Robert Edsel's Blog

Blog entries for the ‘Art’ Category

67th Anniversary of an Amazing Day in History: April 12,1945

April 12th, 2012 | 3:27 pm

Left to Right: Generals Bradley, Patton, and Eisenhower (Photo Courtesy of National Archives)

Having heard about the extraordinary discovery of most all of Nazi Germany’s gold reserves and paper currency, along with its vast cultural wealth from Berlin’s greatest museums and libraries, in a salt mine in Merkers, Germany, Generals Eisenhower, Patton and Bradley left SHAEF headquarters in Rheims, France and made a several day visit to see it firsthand. As the Monuments Men, led by George Stout, were urgently crating the works of art for removal from the mine, the generals descended in a rickety elevator manned by a lone German operator.

Their sense of disconnection was palpable: billions of dollars (in today’s currency) of gold bars and bagged coins sat stacked in one chamber adjacent to some of the world’s greatest works of art. Chests filled with gold fillings pulled from the mouths of murdered victims of the Nazi genocide sat idle, not yet smelted into bars to sit atop the Reichsbank horde. Suitcases of silverware, another reminder of property stolen along with the lives of the owners, lined several walls.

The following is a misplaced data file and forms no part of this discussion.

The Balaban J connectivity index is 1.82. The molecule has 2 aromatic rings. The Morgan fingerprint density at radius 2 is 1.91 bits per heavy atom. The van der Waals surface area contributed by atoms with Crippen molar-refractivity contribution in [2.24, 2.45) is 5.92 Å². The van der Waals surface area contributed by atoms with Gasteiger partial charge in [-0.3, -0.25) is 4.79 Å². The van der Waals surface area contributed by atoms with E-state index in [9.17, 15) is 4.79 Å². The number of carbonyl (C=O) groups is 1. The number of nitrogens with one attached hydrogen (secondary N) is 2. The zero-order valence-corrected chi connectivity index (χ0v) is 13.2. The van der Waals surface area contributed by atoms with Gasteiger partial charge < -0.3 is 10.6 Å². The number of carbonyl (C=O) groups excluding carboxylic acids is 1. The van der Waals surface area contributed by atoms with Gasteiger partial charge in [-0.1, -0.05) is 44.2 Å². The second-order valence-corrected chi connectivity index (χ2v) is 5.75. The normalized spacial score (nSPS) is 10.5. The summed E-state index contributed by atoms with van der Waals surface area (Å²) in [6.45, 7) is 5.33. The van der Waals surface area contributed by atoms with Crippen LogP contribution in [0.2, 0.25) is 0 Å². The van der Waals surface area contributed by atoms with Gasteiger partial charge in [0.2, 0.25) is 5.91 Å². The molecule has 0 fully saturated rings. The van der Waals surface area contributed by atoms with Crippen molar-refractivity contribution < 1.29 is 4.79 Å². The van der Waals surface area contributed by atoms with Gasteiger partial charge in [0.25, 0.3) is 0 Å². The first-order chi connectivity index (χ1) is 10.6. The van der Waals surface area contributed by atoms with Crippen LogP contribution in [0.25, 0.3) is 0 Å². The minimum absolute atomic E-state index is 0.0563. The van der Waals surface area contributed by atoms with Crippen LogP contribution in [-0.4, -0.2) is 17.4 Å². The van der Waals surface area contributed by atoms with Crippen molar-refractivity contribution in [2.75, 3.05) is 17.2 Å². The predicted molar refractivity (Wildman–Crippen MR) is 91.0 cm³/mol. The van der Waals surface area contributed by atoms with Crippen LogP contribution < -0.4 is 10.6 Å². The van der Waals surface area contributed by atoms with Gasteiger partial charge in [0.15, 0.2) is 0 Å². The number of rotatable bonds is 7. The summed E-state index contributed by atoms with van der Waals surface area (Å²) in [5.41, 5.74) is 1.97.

General Eisenhower at Ohrdruf Concentration Camp (Photo Courtesy of National Archives)

Later that afternoon, the generals visited Ohrdruf, the first Nazi work camp liberated by American forces. Strewn before them were the corpses of the dead and emancipated figures of those near death. General Patton, old “Blood and Guts”, had to lean against the side of one of the bunkhouse sheds as he was sick to his stomach from the horrors and stench of what he was witnessing.

President Franklin Roosevelt attending Yalta Conference in February 1945, less than 2 months before he died. (Photo Courtesy of Wikipedia Commons)

After dinner, as the generals returned to their respective tents, General Patton overheard on the BBC the announcement of President Roosevelt’s death earlier that day. At age 63, 12 years into his presidency, having led the nation through its most perilous fiscal crisis and a world war, Roosevelt was gone. He did not live to see the fruits of his leadership – victory – which would follow 26 days later in Europe, and 125 days later in Japan.